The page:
Firebag in situ operation at sunset
Suncor is utilizing innovative technology and recruitment efforts at its Firebag in situ project — part of the company’s $20.6 billion Voyageur expansion.
Having first entered the game over 40 years ago, Suncor is certainly no newcomer to the oil sands. Over the years, the company has grown through the surges and dips of the oil market. Today, it is well positioned to reap the benefits of the high demand for crude. At an average of 300,000 barrels of bitumen extracted every day, Suncor is the second-largest producer in the oil sands and, thanks to the 35,000 barrels per day (bpd) currently produced at the company’s Firebag project, is also among the largest in situ operators. But Firebag is poised to become an even bigger development, with planning and construction underway on four additional stages.
According to Suncor’s vice president of in situ operations Mike MacSween, Firebag, which is part of Suncor’s $20.6 billion Voyageur expansion, is to be brought online in stages. Firebag stages one and two and a further expansion are currently operational, and the newest, Stage 3, is under construction, with 30 per cent of the work completed so far. In total, $9 billion is earmarked for the Firebag stages 3 to 6, but the returns seem well worth it, with each stage expected to produce 65,500 barrels of bitumen per day. After debottlenecking is complete, it is anticipated that the full six-stage Firebag complex will produce 370,000 barrels of bitumen per day.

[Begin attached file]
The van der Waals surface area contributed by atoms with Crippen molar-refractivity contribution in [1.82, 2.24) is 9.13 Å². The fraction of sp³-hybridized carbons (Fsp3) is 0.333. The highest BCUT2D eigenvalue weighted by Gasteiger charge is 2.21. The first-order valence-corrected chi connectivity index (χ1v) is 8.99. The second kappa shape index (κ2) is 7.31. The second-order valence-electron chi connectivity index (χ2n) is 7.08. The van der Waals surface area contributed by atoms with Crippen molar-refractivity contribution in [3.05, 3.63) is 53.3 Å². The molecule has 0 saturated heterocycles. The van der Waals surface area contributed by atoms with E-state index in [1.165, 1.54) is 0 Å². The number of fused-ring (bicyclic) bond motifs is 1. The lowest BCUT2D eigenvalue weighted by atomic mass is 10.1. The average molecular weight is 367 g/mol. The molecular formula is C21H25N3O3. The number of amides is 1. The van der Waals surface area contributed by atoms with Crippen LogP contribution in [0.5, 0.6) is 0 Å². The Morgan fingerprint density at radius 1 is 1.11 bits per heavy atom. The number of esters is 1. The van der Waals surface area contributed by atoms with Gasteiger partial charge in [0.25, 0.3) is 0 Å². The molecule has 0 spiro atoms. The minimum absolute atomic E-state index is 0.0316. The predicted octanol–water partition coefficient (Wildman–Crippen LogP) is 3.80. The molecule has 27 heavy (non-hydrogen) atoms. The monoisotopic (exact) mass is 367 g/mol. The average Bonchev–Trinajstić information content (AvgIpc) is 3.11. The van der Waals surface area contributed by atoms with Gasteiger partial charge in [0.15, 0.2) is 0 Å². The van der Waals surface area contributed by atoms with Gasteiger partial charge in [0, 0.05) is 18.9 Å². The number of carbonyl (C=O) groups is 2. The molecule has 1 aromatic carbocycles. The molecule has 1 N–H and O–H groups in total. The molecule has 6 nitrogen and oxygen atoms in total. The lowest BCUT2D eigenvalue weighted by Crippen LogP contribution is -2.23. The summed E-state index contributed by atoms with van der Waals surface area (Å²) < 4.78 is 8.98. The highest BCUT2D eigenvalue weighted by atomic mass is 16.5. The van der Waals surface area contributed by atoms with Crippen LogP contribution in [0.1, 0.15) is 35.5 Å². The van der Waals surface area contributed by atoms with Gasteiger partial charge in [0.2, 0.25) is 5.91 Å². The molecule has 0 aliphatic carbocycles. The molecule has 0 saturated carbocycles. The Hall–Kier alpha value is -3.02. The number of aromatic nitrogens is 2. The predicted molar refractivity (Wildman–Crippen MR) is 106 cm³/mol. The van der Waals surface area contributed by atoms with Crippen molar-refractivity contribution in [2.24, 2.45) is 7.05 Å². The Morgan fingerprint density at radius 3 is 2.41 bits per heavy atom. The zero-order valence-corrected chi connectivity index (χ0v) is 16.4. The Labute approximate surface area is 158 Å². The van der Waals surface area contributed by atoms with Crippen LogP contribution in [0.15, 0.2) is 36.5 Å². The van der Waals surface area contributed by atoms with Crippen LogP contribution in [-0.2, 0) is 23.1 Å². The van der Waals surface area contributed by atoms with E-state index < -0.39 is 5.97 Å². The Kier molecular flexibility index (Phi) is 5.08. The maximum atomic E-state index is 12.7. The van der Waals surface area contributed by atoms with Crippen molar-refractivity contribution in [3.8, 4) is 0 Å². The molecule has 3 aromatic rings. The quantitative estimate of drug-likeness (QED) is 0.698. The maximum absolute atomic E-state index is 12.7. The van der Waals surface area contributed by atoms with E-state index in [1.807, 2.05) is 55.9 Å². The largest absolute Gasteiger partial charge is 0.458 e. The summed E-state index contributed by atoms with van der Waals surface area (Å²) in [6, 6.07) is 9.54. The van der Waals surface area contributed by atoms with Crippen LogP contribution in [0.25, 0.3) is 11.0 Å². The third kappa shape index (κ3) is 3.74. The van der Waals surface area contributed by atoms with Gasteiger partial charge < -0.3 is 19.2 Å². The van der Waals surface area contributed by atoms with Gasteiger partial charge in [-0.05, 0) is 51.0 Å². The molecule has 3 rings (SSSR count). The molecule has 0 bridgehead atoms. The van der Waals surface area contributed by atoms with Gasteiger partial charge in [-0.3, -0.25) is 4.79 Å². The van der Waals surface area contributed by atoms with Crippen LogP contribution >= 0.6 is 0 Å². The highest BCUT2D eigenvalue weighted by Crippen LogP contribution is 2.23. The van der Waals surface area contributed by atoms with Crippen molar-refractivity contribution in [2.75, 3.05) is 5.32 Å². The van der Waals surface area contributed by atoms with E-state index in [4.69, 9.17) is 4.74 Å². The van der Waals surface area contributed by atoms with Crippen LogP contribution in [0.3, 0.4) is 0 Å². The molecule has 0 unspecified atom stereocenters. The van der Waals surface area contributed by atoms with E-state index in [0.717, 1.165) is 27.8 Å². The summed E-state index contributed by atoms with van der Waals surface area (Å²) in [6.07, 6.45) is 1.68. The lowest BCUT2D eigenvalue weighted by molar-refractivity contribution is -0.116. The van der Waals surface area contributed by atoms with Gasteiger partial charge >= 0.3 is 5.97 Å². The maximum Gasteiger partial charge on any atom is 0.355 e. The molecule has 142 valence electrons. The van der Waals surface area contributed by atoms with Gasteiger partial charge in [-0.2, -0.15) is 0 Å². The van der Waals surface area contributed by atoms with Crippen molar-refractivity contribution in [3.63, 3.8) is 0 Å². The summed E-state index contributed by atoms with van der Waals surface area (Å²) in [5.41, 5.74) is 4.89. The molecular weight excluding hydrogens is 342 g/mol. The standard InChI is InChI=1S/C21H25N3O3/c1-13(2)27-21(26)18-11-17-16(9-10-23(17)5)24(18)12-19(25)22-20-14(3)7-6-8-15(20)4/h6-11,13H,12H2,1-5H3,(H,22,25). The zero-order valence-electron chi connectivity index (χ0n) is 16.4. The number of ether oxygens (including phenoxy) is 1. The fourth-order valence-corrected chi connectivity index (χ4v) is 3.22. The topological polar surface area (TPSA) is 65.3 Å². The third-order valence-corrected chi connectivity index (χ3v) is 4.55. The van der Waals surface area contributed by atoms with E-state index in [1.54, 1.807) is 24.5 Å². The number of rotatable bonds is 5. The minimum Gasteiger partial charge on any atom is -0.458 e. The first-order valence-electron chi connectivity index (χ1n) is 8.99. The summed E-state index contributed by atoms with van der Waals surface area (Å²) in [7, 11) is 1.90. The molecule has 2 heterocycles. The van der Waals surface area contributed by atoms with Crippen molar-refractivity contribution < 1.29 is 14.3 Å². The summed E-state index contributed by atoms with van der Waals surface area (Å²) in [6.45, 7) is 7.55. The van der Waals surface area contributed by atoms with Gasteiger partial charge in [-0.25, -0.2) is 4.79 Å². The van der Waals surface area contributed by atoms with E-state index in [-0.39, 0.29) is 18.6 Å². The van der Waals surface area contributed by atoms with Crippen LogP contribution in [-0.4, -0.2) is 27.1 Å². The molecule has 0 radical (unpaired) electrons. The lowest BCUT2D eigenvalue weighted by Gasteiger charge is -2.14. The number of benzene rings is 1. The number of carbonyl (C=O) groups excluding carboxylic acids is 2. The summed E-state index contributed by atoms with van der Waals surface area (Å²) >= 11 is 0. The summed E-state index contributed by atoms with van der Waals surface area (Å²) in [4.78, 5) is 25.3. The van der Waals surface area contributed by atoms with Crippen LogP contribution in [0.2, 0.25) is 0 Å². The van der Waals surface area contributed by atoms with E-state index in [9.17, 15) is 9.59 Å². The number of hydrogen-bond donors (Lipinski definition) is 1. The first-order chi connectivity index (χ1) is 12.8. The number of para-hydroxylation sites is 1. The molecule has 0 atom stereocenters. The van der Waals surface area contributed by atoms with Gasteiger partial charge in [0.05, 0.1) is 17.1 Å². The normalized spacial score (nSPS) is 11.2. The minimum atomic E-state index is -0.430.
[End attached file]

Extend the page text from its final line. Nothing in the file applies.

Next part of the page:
The Voyageur upgrader, Suncor’s third such facility, was approved as part of the expansion and will be constructed just west of Suncor’s base plant. Together, Firebag and Voyageur are expected to produce over 200,000 barrels of crude oil per day, 85 per cent of which will be the much-sought sweet crude and diesel.
“The main site for Stage 3 has been cleared and is 1.75 by 0.75 kilometres,” said MacSween. “I was driving to the site today and passed some large modules that were on their way here. The undergrounds are complete and we’re busy erecting vessels on the surface.”
Stage 3 is slated to begin producing its first steam towards the end of 2009. Following the steam-in treatment of the wells — a process that takes approximately three months — it will produce its first oil early in 2010. The remaining three stages will begin producing bitumen at staggered intervals, leading up to the full production target of 260,000 barrels per day in the final quarter of 2011. The new upgrader is to follow a matching schedule, slated to come online near the end of 2011.
Waste not, want not
An expansion of this size is an exercise in management, not only of the engineering work and supply chain logistics, but also of the complex process of permitting. Suncor is very well aware of the issue; an in situ operation is inherently more energy-intensive than an open pit one. In 2007, when Firebag’s sulphur emissions exceeded the permitted levels, the project’s output was restricted by Alberta regulators to 42,000 barrrels per day — less than half of the potential output of 90,000. But recently introduced waste treatment improvements have lowered the emissions to such a degree that the province removed the cap in July this year. MacSween does not expect the cap to be an issue even as the new stages come online.
The facility will rely on a set of five gas-powered co-generation units, each producing approximately 85 megawatts of electricity and one of which is currently operating. These are used to power the facilities and generate steam for the in situ process, and to export power to Suncor’s base plant. But the natural gas used to power the generators must be purchased, and it does not come cheaply.